Boston consulting firm The Yankee Group published a report this week on the growth in use of personal digital video recorders (known variously as PVRs, DVRs, or "Tivos"
A CNN/Money write-up of The Yankee Group's report helpfully contained a list of several leading DVR makers. Category-leading Stock Advisor pick Tivo and satellite TV company Echostar
Given that I got this list of DVR "players" free of charge, I think it's only polite to add even more value for our readers and go one step further. Now that we know who the players are, let's take a look at their valuations. Perhaps it's still possible to get in on the ground floor of this market, which is expected to expand nearly five-fold in the next four years.
($ in millions)
|Free Cash Flow
(S in millions)
(next 5 years, %)
Data compiled from Yahoo! Finance and MSN Money.
Because Tivo has neither free cash flow nor earnings, it remains the most speculative play (although it's got the potential to break rules and take names). The next two most expensive stocks -- Echostar and Motorola -- are not really pure play DVR makers. Echostar is more of a communications company and Motorola is a conglomerate of many different hi-tech businesses. (What's more, as Ben McClure recently described, Motorola is losing market share to rival Scientific-Atlanta.)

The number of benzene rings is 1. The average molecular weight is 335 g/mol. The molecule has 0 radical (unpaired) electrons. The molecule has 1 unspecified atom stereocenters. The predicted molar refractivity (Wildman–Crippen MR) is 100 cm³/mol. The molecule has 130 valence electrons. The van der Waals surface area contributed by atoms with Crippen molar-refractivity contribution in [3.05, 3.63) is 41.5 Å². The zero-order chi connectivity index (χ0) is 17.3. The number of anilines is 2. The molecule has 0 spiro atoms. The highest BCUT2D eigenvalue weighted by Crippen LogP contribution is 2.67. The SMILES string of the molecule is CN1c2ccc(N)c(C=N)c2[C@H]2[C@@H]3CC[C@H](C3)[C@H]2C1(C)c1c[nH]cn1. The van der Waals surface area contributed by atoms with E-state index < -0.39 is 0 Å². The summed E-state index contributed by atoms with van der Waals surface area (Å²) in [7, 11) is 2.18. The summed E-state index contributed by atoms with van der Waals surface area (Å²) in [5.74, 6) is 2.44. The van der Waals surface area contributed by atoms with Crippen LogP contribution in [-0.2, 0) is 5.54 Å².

Jump to the bottom of the list, and there's little UK-based NDS. It's the cheapest of the bunch on a free-cash-flow basis, but it has the least name recognition. So when all is said and done, as an investor, I'm going to be looking hardest at Scientific-Atlanta. It already provides DVRs to at least two of the big cable networks, Cox
Are you more of a "rule breaker" than a deep value hunter? Read up on Tivo as well:
And while you're at it, sign up for a free trial subscription to Motley Fool Rule Breakers and get a little background on how companies like Tivo can upset traditional valuation models in a Wall Street minute.
Fool contributor Rich Smith has no interest in any of the companies mentioned in this article.